I am not a native Southerner by any stretch of the imagination. As the daughter of Greek immigrants raised in the cultural melting pot of South Florida, the closest I had come to Southern food prior to college was collard greens at a friend’s house (which I did not like, for the record).
Once I moved to Tallahassee, Florida (which is in reality more Georgia than Florida in topography and culture), my exposure to Southern food increased. I developed an obsession with boiled peanuts at football games and the wonderful cook at my sorority house, Ms. Tessie, brought her North Carolina cooking with her to share with “her girls” (as she called us). She cooked fried chicken, chicken a la king, derby pie, and a host of other things I had never even heard of.
Even so, I had never had a fried green tomato. In fact, the only reason that I even knew fried green tomatoes existed was due to the movie of the same name. Towanda! I had forgotten about fried green tomatoes altogether (both the food and the movie) until I found myself at the farmer’s market staring at a huge bin of beautiful, firm green tomatoes.
On a whim, I bought one. And then it sat forgotten on my countertop for a week and wonder of wonders, the dang thing ripened on me. I had a dense moment where I didn’t realize that green tomatoes were just unripe red ones. I figured that they were a different type of tomato kind of like an heirloom is. Alas, I am ignorant in most things of this nature. And so the next week, I went to the farmer’s market again and vowed to cook the tomato while it was still green.
I failed again…but I did remember about my fried green tomato desires before it got fully ripe, so perhaps I should call this recipe Fried Green(ish) Tomatoes? Whew, that was a long-winded intro to this recipe. Let’s start with what you need. During my research of how to make fried green tomatoes, there is an overwhelming agreement from about 30 sources that there’s a single way to do this right. Here’s what you need:
- 2 green tomatoes
- 1/2 cup cornmeal
- 1/2 cup bread crumbs
- 1/2 cup flour
- 1/4 cup milk
- 1 egg
- salt and pepper to taste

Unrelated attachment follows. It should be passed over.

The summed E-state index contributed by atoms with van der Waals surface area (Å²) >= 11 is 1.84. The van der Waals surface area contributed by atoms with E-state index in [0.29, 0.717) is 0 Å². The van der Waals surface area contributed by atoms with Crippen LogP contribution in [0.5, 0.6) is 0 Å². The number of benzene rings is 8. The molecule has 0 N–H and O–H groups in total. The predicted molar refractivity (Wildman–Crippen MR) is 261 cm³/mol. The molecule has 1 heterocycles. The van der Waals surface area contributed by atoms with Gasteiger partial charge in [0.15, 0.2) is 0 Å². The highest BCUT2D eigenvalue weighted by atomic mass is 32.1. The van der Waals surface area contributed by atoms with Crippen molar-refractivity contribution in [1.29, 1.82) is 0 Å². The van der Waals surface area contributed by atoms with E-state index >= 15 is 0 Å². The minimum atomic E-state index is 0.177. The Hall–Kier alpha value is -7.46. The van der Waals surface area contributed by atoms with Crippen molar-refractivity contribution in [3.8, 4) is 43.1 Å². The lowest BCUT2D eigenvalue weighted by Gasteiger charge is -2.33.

- vegetable oil for frying
Okay, in one shallow bowl, mix together the cornmeal, bread crumbs, salt and pepper. In a separate shallow bowl, whisk together the egg and milk. On a separate plate, add your flour.
Slice your tomatoes about 1/4 inch thick. NOTE: the cooking process for these goes really, really fast. Truly, they take only about 30-60 seconds per side so once they’re in the pan, you need to pay attention lest they get too brown. With this in mind, I do all of the dipping before I even put a single one in the pan. Just line them up on a plate as you get them ready and then you can focus on cooking them in small batches.
The order of the dipping is (1) flour; (2) egg mixture; (3) cornmeal mixture.
(Pretend you see a picture of me dipping the tomato in cornmeal here – I forgot to take one. Oops!)
This process is mes-sy, but so worth it.
Once the oil is nice and hot (but not smoking), get your battered tomatoes in there.
You’ll want to flip them when the edges are a nice golden brown, which shouldn’t take more than 60 seconds at most. Once flipped, it only needs about 30 seconds to get brown. As you take them out, put them on a paper towel-lined plate the remove the excess oil.
After my tomatoes were fried (yay!), I reached in the fridge for some ranch dressing because that’s what you’re allegedly supposed to eat them with and I found that we were all out of ranch. Ah crappers.
Not one to panic, I decided to whip up a batch of ranch myself. I mean, I have fresh herbs outside and both sour cream and mayonnaise in the fridge – how hard could it be?
I mixed roughly equal parts mayo and sour cream (maybe a touch more mayo) and then I added in chopped fresh parsley and dill. I topped it off with salt and pepper and gave it a good stir.
Holy smokes, you guys, it was good! I finished it off with a squirt of Srirachia because let’s face it, everything is better with Srirachia, and plated it up with my fried green(ish) tomatoes. I’m going to go on the record to say that I may never buy ranch dressing again. If I were going to use this homemade version on a salad, I might add a touch of milk to thin it out a bit for pour-ability, but as far as taste goes, this was fantastic and didn’t have that weird aftertaste that so many ranch dressings have.
Honest to goodness, fried green tomatoes are really, really good. Who knew? I’m actually kind of impressed that I didn’t botch this on the first attempt and I can’t wait to pick up some truly green tomatoes to give it a whirl again. I should add that even the Irishman ate them AND enjoyed them. Crazy, right?
If you decide to reach out and touch your inner-Southerner, I’d highly recommend giving these a go.